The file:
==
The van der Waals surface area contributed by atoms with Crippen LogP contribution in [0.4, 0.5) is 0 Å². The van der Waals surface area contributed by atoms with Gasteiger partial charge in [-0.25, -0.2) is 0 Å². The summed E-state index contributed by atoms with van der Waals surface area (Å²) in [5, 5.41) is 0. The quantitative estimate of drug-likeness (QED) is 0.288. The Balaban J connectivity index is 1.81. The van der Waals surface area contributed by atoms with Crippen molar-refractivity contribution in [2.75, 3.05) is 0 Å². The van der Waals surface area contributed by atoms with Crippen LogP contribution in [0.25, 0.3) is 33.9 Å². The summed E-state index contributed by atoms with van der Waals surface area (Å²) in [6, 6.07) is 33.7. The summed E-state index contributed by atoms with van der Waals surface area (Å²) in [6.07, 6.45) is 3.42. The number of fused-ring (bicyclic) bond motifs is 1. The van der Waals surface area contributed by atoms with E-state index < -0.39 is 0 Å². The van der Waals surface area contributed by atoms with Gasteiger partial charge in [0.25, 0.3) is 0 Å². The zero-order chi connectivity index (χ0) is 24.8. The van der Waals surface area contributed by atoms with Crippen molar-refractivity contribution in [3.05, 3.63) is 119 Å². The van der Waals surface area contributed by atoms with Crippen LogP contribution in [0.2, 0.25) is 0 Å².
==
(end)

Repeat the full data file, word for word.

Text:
The van der Waals surface area contributed by atoms with Crippen LogP contribution in [0.4, 0.5) is 0 Å². The van der Waals surface area contributed by atoms with Gasteiger partial charge in [-0.25, -0.2) is 0 Å². The summed E-state index contributed by atoms with van der Waals surface area (Å²) in [5, 5.41) is 0. The quantitative estimate of drug-likeness (QED) is 0.288. The Balaban J connectivity index is 1.81. The van der Waals surface area contributed by atoms with Crippen molar-refractivity contribution in [2.75, 3.05) is 0 Å². The van der Waals surface area contributed by atoms with Crippen LogP contribution in [0.25, 0.3) is 33.9 Å². The summed E-state index contributed by atoms with van der Waals surface area (Å²) in [6, 6.07) is 33.7. The summed E-state index contributed by atoms with van der Waals surface area (Å²) in [6.07, 6.45) is 3.42. The number of fused-ring (bicyclic) bond motifs is 1. The van der Waals surface area contributed by atoms with E-state index < -0.39 is 0 Å². The van der Waals surface area contributed by atoms with Gasteiger partial charge in [0.25, 0.3) is 0 Å². The zero-order chi connectivity index (χ0) is 24.8. The van der Waals surface area contributed by atoms with Crippen molar-refractivity contribution in [3.05, 3.63) is 119 Å². The van der Waals surface area contributed by atoms with Crippen LogP contribution in [0.2, 0.25) is 0 Å².